“That was before we found the place ransacked,” I sniped back. Her constant orders were starting to grate on me. We were supposed to be in a partnership, but Samra seemed to think I was one of her crew. It didn’t help that she had a way of seizing control of a conversation, making me feel like I needed to defer to her. How was I supposed to convince her to ally with Rhodaire, to think of me as an equal, if she treated me like a child? The captain spared me a brief scowl before charging on ahead. She slid a thin mask over her face, the same half-black, half-white one she’d been wearing when I first met her in Caylus’s workshop. Anyone who saw Res would know us in a heartbeat, but she’d remain anonymous. We moved together through the deserted streets, picking our way through overturned crates and the smoldering remains of goods and scattered belongings. A child’s stuffed crow lay singed and still smoking in an empty doorway, an overturned cart of woven rugs that had been slashed to ribbons across from it. Shattered glass mixed with ash, and the scorched leaves of trees turned to blackened skeletons.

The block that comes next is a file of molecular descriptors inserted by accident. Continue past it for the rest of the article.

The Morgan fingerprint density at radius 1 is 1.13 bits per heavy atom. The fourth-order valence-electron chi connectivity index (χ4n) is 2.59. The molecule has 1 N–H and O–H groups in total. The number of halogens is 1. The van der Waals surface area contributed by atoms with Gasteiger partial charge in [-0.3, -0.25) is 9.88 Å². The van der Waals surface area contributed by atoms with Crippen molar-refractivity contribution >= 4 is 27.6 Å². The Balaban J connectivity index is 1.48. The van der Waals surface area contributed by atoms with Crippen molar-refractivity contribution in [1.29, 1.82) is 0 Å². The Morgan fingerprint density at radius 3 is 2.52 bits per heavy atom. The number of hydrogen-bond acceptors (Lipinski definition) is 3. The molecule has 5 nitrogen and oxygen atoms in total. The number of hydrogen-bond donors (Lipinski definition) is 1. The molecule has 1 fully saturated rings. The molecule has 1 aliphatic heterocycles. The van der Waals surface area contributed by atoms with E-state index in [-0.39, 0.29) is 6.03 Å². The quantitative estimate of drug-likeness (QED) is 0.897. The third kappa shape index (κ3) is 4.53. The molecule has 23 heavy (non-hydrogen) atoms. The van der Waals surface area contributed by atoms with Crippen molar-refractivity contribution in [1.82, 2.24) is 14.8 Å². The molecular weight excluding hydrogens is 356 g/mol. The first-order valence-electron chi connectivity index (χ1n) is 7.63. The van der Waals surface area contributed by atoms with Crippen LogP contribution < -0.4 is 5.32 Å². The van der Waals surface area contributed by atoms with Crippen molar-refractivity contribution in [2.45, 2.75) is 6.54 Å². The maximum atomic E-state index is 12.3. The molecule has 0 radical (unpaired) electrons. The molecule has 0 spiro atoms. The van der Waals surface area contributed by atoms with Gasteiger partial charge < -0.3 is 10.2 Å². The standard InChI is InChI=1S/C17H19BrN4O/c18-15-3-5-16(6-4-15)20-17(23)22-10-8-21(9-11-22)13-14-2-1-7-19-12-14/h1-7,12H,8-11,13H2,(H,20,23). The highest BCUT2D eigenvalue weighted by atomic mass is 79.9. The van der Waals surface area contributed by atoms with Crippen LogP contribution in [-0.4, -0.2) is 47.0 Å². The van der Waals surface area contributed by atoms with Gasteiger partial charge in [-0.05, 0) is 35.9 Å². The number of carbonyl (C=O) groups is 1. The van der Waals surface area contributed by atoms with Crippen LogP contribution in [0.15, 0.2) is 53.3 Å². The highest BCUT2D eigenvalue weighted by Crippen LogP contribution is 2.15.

I took every step with my breath trapped in my throat, waiting for the all-too-familiar sight of gleaming bone and melted skin. Kiva’s boot caught a stone and she lurched forward. Before I could react, Res was there, his outstretched wing guiding her back to her feet. She shot me a look, daring me to comment, but I didn’t have the spirit for mirth any longer. Not as the slow reality of what had happened sank in. “Where is everyone?” she asked. “You don’t think Razel ki—” “No.” I refused to think it. These people were not dead. If Razel had attacked to draw me out, if my escape had led to these people living through what I had… “No,” I said again.